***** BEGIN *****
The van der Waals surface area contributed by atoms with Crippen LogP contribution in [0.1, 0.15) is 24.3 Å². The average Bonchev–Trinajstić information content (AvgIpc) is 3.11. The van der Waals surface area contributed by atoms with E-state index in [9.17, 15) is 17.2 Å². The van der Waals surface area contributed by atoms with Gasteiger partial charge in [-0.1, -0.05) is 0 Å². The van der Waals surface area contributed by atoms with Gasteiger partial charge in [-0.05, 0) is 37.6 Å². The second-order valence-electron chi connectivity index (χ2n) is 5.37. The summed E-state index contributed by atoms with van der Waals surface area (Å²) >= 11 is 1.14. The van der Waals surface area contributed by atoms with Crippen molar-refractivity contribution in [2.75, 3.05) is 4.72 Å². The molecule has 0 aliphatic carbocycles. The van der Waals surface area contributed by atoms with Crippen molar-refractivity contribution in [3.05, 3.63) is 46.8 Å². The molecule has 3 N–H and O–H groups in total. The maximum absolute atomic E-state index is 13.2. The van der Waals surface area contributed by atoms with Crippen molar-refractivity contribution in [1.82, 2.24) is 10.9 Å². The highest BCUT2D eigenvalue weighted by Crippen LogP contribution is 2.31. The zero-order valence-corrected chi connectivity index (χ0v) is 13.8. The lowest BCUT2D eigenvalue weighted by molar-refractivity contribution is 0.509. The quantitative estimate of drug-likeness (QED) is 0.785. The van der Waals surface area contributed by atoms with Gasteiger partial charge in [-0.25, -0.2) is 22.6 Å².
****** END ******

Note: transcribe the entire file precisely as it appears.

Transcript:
The van der Waals surface area contributed by atoms with Crippen LogP contribution in [0.1, 0.15) is 24.3 Å². The average Bonchev–Trinajstić information content (AvgIpc) is 3.11. The van der Waals surface area contributed by atoms with E-state index in [9.17, 15) is 17.2 Å². The van der Waals surface area contributed by atoms with Gasteiger partial charge in [-0.1, -0.05) is 0 Å². The van der Waals surface area contributed by atoms with Gasteiger partial charge in [-0.05, 0) is 37.6 Å². The second-order valence-electron chi connectivity index (χ2n) is 5.37. The summed E-state index contributed by atoms with van der Waals surface area (Å²) >= 11 is 1.14. The van der Waals surface area contributed by atoms with Crippen molar-refractivity contribution in [2.75, 3.05) is 4.72 Å². The molecule has 0 aliphatic carbocycles. The van der Waals surface area contributed by atoms with Crippen molar-refractivity contribution in [3.05, 3.63) is 46.8 Å². The molecule has 3 N–H and O–H groups in total. The maximum absolute atomic E-state index is 13.2. The van der Waals surface area contributed by atoms with Crippen molar-refractivity contribution in [1.82, 2.24) is 10.9 Å². The highest BCUT2D eigenvalue weighted by Crippen LogP contribution is 2.31. The zero-order valence-corrected chi connectivity index (χ0v) is 13.8. The lowest BCUT2D eigenvalue weighted by molar-refractivity contribution is 0.509. The quantitative estimate of drug-likeness (QED) is 0.785. The van der Waals surface area contributed by atoms with Gasteiger partial charge in [-0.25, -0.2) is 22.6 Å².